Friday, May 20, 2016

New CEOs Use Same Strategies To Improve Results At Well-Performing, Poorly Performing, And Stable Companies: McKinsey & Co

From McKinsey & Company, Mckinsey Quarterly, May 2016, "How new CEOs can boost their odds of success" by Michael Birshan, Thomas Meakin, and Kurt Strovink:
We expected that CEOs taking the helm at poorly performing companies, feeling compelled to do something to improve results, would have a greater propensity to make strategic moves than those who joined well-performing organizations. To learn whether this idea was true, we looked at how each company had been performing relative to its industry counterparts prior to the new CEO’s arrival and then subdivided the results into three categories: well-performing, poorly performing, and stable companies. When we reviewed the moves by companies in each of these categories, we found that new CEOs act in similar ways, with a similar frequency, whether they had joined well- or poorly performing organizations. CEOs in different contexts made bold moves—such as M&A, changing the management team, and launching new businesses and products—at roughly the same rate (Exhibit 1). [Emphasis added].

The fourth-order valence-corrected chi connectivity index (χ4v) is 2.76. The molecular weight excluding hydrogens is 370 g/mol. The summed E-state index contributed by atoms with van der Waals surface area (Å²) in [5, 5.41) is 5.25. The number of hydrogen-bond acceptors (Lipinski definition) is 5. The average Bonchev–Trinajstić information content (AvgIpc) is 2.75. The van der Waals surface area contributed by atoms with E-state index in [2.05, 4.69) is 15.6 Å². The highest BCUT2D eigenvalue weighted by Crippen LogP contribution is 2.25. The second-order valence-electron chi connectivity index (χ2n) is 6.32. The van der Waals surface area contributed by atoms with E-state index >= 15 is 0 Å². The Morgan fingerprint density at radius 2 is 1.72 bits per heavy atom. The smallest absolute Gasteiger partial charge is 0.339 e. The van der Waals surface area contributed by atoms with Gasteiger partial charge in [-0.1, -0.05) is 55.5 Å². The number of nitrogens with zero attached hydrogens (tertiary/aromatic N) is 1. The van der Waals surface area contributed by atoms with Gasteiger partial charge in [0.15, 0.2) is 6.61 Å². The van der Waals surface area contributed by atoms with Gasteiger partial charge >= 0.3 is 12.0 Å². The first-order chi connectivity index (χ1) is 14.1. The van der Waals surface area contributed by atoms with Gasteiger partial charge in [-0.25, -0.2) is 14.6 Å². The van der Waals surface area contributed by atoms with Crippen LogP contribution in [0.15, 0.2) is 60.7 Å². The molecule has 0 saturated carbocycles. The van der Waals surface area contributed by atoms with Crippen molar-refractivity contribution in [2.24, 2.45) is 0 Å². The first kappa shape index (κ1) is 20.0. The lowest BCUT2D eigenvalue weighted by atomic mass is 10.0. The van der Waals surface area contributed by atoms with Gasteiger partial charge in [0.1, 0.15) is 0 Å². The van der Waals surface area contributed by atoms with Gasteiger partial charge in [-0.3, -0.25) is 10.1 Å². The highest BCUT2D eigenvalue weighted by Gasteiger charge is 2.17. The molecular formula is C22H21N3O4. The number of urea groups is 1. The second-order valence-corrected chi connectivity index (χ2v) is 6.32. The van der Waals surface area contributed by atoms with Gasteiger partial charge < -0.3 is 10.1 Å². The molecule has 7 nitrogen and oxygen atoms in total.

Exhibit 1
Source: McKinsey & Co

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